Washington, D.C. — More than two dozen Republican congressmen gathered in the Capitol on Tuesday afternoon to host the minority’s first hearing this Congress before a full crowd of observers, convening a panel of experts to discuss the Born-Alive Abortion Survivors Protection Act.
Representative Ann Wagner (R., Mo.) introduced the bill in the House in early February, and Ben Sasse (R., Neb.) introduced it in the Senate, on the heels of comments from Virginia governor Ralph Northam suggesting that in some cases infants could be left to die from lack of medical care when delivered alive after an attempted abortion procedure.
Unlike the Born-Alive Infant Protection Act, which was signed into law by President George W. Bush in 2002 — and which defined as legal “persons” infants born alive after attempted abortions — this bill would create criminal penalties for doctors who allow born-alive infants to die rather than providing them with medical care. The born-alive bill mandates that newborns delivered in abortion clinics be transported to a hospital and that health-care practitioners report violations of the law. It also grants the woman on whom the abortion is performed civil cause of action against the abortionist and protects her from prosecution.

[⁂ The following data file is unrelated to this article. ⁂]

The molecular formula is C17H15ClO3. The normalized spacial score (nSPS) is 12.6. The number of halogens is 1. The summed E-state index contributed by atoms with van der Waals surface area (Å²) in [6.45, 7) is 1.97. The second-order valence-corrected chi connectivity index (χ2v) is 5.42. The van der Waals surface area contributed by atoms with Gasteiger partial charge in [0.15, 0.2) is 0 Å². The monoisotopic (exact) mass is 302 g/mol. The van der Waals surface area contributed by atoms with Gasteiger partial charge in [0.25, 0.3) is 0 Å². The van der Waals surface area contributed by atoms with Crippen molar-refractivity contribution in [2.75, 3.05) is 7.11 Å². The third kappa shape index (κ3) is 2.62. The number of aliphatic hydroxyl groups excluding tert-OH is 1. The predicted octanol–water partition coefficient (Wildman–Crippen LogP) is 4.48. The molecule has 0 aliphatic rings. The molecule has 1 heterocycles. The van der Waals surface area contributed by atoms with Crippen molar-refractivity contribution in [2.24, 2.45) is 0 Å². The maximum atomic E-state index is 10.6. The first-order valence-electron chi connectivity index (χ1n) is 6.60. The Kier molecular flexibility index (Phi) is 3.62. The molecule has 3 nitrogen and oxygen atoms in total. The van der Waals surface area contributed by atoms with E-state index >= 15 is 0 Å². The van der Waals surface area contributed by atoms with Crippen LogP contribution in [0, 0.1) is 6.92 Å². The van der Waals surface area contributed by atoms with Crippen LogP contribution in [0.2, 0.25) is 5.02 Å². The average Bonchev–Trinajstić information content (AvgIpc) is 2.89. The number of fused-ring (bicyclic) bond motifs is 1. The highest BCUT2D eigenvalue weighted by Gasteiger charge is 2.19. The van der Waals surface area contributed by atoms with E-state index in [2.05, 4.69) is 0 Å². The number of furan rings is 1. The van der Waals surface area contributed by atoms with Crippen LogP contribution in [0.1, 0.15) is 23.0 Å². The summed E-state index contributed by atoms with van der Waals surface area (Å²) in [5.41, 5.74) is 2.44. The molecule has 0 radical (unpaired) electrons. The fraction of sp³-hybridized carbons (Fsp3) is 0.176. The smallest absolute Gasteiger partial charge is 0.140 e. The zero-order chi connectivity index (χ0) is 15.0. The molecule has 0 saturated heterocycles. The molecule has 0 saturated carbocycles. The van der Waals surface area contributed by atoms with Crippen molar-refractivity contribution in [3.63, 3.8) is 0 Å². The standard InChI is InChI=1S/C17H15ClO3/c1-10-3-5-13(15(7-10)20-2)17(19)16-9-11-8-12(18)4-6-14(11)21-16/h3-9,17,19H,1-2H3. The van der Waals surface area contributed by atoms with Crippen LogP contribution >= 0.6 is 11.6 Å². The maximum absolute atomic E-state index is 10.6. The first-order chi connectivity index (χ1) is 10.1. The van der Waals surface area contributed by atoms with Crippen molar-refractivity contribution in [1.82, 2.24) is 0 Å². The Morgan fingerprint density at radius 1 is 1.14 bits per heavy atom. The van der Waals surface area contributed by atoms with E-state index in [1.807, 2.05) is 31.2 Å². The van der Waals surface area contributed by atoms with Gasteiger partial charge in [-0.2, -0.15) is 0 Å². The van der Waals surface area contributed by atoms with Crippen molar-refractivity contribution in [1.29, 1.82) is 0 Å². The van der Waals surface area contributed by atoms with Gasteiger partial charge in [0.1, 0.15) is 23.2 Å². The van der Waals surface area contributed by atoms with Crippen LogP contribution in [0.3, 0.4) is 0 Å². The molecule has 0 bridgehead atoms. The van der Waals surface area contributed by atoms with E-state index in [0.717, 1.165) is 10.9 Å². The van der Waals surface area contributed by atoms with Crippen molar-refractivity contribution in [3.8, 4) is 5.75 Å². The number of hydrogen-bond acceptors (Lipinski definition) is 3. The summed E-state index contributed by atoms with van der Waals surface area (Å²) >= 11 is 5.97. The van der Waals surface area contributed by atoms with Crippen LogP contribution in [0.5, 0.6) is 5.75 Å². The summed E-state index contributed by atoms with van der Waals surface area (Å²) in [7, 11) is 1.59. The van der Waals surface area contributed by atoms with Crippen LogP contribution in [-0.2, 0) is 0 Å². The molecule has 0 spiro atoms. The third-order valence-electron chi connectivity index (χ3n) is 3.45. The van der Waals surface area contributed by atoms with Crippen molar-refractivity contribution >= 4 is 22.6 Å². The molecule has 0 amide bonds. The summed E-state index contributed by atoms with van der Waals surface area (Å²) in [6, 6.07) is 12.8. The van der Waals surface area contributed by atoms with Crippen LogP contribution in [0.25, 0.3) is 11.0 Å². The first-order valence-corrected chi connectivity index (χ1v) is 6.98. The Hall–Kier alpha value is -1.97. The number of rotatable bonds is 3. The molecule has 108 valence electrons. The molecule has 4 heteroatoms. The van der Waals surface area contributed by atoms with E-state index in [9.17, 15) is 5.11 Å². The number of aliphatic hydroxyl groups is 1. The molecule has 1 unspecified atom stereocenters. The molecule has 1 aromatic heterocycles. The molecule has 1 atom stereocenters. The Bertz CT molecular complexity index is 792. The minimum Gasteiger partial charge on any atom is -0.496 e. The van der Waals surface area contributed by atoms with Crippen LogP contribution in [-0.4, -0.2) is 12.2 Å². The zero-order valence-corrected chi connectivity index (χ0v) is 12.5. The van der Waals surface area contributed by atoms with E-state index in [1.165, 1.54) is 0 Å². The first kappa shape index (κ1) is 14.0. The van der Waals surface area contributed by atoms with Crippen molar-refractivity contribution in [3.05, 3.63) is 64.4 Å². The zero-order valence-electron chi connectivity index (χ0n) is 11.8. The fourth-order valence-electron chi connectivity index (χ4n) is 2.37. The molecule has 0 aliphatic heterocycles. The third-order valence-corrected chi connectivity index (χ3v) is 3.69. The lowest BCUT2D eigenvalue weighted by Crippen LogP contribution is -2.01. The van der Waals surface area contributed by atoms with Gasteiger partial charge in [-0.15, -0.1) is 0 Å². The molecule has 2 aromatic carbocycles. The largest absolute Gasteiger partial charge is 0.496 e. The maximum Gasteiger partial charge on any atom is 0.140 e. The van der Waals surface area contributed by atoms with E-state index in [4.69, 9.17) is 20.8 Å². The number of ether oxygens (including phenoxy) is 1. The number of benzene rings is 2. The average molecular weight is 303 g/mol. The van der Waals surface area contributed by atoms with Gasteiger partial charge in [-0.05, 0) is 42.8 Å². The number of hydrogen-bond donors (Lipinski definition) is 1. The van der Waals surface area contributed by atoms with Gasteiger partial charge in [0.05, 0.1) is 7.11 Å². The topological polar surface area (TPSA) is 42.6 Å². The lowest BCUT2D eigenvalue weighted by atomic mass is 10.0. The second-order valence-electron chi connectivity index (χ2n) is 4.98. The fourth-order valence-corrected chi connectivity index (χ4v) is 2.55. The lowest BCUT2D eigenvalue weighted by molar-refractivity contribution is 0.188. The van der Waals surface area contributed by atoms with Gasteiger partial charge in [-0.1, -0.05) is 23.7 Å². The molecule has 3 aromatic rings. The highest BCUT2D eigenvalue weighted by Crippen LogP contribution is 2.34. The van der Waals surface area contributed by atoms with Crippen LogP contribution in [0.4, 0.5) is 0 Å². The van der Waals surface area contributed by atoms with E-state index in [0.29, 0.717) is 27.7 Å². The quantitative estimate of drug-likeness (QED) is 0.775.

When the bill came to the floor in the Senate in late February, 44 Democrats blocked it, claiming that the legislation would “unnecessarily restrict doctors from making case-by-case decisions about what is best for infants and mothers.” Some opponents of the bill have suggested that the legislation would compel doctors to perform unnecessary procedures on premature or sick infants.
To the contrary, the bill doesn’t mandate any particular standard of care; it merely requires that physicians “exercise the same degree of professional skill, care, and diligence to preserve the life and health of the child as a reasonably diligent and conscientious health care practitioner would render to any other child born alive at the same gestational age.” In other words, “unwanted” infants must be treated the same way as any other newborn of the same age and health condition.
And yet, with the exception of three Democratic senators, the party united to ensure that the legislation wouldn’t pass the Senate earlier this year. In the House, meanwhile, Democratic leadership has blocked no fewer than 80 Republican requests to bring the born-alive bill to the floor, preferring instead to pretend that the legislation doesn’t exist.
In early April, House minority whip Steve Scalise (R., La.) filed a discharge petition, which, if signed by a majority of members, would allow the GOP to override Democratic obstruction and bring the bill for a vote. That petition currently stands at 201 signatures, with only three Democrats on board: Dan Lipinski of Illinois, Ben McAdams of Utah, and Collin Peterson of Minnesota.
“The way to stand up for these babies who are born alive outside the womb is to ask your member of Congress to sign the discharge petition so we can pass the Born-Alive Act and get it signed into law by President Trump,” Scalise said at the hearing.